Discounting of future costs and benefits is used ubiquitously in evaluation of both private investments and public projects. Though highly technical in practice, the technique would seem (at least a first glance) to be based in a simple, commonplace, and almost undeniable empirical observation. Given a choice between being handed a hundred dollars today and hundred dollars a year or two from now, wouldn't you rather just take the hundred right now? After all, even if you don't have any immediate use for the money, you can always invest it, so that after a year to two it will be worth at historic rates of return $110 or even $120.
But when applied to very long time frames and large complicated situations with many unknowns or hard-to-knows, the subject of discounting tends to trip up and befuddle the greatest minds. Take climate policy, where the proper approach to discounting has become immensely controversial. In a recent New York Review of Books article, Freeman Dyson approvingly discusses recent work by Yale economist William Nordhaus while criticizing Sir Nicholas Stern, lead author of the British government's monumental 2007 review of climate policy.
Rather inexplicably, Dyson says incorrectly that Stern "rejects the idea of discounting future costs and benefits when they are compared with present costs and benefits." Actually Stern stands accused not of that but of employing an excessively low discount rate, so that future benefits accruing from costly efforts to prevent climate damage appear bigger in present-day terms than they really should. (The higher the discount rate--the closer it gets to the normal long-term rate of return expected on investments--the smaller future benefits will be relative to current expenditures.)
In another recent article on this thorny subject, Oxford University ethicist John Broome correctly juxtaposes Stern's preferred 1.4 percent discount rate with Nordhaus's 6 percent, nicely graphing the implications. But having done that, Broome seems to provide a philosophically incomplete account of discounting, and takes the reader into a thicket of ethical complications and conundrums where we'd really prefer to have a path cleared.
According to an authoritative treatment, the idea of discounting goes back two hundred years, to economists writing soon after Adam Smith. As it was elaborated in the following century and a half, mainly by economists in a noted "Austrian school," it came to have two main components: "time preference" (that is, our predisposition to take our pleasure now and put off pain), and diminishing marginal utility (since we'll be richer in the future, added goods will have lesser proportional value). In 1937, the young Paul Samuelson--the economist who grounded the whole field in advanced mathematics, turning it into a quantitative science--published a paper in which he gathered the aspects of choosing between present and future values into one rather simple formula, which carried the day. Though Samuelson had reservations about his procedure, which our source says further research would validate, his modus operandi was so simple and elegant it was irresistible, so that it became the standard for almost all cost-benefit analysis.
Broome, writing in the June issue of Scientific American, for some reason leaves pure time preference out of his account of discounting--perhaps he reasons that personal feelings about present and future happiness have no philosophic standing? Instead he focuses strictly on issues of marginal utility, arguing in essence that the well-being of future generations should not be highly discounted relative to our well-being. That attitude is consistent with Stern's but leads, Broome himself concedes in a sidebar, to some bizarre considerations:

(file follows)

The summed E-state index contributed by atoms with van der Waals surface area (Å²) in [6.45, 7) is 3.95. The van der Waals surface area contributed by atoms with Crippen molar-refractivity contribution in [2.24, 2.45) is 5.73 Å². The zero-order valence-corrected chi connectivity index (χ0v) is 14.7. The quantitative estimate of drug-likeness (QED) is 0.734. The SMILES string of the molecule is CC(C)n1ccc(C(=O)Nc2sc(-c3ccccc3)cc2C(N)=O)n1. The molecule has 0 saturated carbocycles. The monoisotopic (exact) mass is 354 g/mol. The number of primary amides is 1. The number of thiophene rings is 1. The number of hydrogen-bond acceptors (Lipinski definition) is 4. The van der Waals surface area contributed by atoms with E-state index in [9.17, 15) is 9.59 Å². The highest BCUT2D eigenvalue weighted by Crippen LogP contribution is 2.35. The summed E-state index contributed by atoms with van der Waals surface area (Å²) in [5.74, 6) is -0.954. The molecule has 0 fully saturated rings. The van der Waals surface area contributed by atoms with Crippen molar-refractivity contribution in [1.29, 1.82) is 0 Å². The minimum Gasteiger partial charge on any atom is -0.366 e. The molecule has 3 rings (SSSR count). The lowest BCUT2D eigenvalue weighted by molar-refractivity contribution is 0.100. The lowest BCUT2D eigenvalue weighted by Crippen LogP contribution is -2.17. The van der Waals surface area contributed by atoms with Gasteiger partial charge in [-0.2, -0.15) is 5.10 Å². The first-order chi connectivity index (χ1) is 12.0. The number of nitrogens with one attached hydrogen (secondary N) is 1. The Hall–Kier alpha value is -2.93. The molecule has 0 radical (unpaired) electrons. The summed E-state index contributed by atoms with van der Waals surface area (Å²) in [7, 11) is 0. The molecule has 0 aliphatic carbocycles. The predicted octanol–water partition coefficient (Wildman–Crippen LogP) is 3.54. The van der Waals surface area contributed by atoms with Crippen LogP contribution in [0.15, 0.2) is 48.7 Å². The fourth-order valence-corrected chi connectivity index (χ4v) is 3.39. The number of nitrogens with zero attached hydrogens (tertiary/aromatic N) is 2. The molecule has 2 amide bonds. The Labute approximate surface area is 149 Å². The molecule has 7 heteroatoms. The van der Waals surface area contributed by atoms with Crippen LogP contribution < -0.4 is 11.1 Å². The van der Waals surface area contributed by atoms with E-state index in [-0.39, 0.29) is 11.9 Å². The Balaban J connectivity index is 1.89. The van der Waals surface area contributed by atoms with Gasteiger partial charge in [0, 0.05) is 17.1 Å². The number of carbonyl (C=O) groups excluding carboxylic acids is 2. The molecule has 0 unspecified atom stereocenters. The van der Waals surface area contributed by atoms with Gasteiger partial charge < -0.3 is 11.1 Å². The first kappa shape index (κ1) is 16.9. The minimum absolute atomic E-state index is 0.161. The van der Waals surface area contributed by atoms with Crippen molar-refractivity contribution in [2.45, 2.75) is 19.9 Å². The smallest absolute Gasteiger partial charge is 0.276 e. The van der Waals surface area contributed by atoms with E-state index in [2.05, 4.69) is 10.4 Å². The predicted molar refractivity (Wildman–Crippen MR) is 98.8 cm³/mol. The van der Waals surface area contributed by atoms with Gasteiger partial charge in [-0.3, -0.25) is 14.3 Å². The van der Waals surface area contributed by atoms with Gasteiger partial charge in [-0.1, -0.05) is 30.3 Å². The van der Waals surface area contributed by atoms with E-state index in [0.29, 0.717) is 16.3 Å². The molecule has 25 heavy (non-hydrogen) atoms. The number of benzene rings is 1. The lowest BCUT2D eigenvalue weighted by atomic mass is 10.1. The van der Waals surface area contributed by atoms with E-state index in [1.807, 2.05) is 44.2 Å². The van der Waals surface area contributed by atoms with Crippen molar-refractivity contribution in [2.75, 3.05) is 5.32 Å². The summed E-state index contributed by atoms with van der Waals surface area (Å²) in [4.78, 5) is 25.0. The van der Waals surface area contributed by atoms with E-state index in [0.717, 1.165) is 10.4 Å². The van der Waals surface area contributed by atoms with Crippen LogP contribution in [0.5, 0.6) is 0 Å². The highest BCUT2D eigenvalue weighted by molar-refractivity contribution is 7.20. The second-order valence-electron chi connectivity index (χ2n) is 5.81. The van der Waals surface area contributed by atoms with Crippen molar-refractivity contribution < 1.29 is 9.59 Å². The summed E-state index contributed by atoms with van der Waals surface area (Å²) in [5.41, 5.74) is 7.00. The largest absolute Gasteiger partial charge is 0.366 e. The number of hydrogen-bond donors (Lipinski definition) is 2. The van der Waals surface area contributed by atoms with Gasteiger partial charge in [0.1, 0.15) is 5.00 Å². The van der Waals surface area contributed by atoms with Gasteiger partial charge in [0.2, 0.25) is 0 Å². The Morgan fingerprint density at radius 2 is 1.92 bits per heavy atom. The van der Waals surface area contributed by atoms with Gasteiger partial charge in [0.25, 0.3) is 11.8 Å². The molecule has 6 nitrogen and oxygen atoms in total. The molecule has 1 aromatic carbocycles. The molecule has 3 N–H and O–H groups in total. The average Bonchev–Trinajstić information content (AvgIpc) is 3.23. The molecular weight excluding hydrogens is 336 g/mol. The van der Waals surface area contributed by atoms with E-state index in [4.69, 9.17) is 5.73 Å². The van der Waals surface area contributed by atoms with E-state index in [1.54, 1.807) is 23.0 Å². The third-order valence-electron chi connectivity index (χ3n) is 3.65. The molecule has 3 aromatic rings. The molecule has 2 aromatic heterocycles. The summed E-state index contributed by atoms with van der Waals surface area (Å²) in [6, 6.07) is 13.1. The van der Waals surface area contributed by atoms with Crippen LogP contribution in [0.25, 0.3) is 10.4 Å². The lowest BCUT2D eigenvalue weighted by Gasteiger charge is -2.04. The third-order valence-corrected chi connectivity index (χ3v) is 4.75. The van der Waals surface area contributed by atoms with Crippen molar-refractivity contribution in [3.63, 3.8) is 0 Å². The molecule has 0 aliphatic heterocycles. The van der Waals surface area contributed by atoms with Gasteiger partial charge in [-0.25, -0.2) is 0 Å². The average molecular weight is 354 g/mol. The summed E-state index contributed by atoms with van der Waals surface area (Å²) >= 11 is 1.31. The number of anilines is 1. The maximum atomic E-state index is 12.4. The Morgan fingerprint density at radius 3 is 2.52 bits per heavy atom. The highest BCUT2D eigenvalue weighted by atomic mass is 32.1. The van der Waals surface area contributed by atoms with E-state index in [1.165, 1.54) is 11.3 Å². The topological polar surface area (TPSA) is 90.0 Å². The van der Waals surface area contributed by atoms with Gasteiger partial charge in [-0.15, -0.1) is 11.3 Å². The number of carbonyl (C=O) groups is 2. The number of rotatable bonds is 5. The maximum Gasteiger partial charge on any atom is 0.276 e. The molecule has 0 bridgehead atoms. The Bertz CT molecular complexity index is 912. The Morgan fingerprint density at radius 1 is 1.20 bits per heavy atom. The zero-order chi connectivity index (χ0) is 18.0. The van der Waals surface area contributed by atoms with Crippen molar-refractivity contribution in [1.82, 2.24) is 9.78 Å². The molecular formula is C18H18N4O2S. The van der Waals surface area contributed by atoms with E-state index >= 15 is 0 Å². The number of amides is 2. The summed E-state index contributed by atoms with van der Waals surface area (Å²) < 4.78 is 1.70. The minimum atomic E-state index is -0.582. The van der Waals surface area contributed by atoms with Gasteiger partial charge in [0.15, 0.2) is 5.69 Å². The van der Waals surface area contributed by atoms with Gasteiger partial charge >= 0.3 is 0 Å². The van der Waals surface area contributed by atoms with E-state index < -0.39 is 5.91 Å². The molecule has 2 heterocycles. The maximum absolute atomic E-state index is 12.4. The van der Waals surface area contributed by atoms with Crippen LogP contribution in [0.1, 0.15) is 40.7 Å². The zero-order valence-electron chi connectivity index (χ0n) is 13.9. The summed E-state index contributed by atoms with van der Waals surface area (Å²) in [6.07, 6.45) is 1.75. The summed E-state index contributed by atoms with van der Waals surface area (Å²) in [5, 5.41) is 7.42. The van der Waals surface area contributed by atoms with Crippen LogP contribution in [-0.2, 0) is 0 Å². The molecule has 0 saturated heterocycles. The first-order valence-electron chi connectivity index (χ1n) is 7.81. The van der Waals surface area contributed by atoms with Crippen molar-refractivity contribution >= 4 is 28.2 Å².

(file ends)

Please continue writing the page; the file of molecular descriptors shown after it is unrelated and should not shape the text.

"If humanity become extinct or the human population collapses [as a result of climate change], vast number of people who would otherwise have existed will not in fact exist. The absence of so much potential humanity seems an overwhelmingly bad thing. But that is puzzling. If nonexistence is a harm, it is a harm suffered by nobody, since there is nobody who does not exist."
Do we really need to go there? Perhaps not. Last year, in a respectful but critical review of the Stern report, Harvard economist Martin L. Weitzman suggested that some of its key conclusions--its calls for rather aggressive and expensive actions to constrain greenhouse gas emissions now--could be better justified in terms of an insurance argument rather than the usual Samuelsonian analysis in which all projected costs and benefits are calculated to reveal an optimal consumption path.
Now, in an even more technical followup paper, Weitzman argues (if I'm following him correctly) that in situations involving very improbable but distinctly possible catastrophes, standard cost-benefit analysis is crippled not only by disagreements about discounting but also deep uncertainties in the assessment of consequences as such. That is, if we can't really know how much damage could result from atmospheric greenhouse concentrations being (say) more than twice what they were before the industrial revolution began, how can we even begin to assess the net present value of that damage?
Weitzman's work appears to be a mathematical elaboration of arguments put forth several years ago by the conservative Chicago jurist Richard Posner, who argued (1) that it would be worth taking expensive action to reduce the probability of even a very improbable catastrophe, if the catastrophe is big and bad enough; and (2) that uncertainties about the catastrophe's likelihood and effects, rather than undermining the case for action, support it. That is, the higher the probability that climate change might be less severe than generally expected, by symmetrical statistical reasoning, the higher the probability it might also be even worse.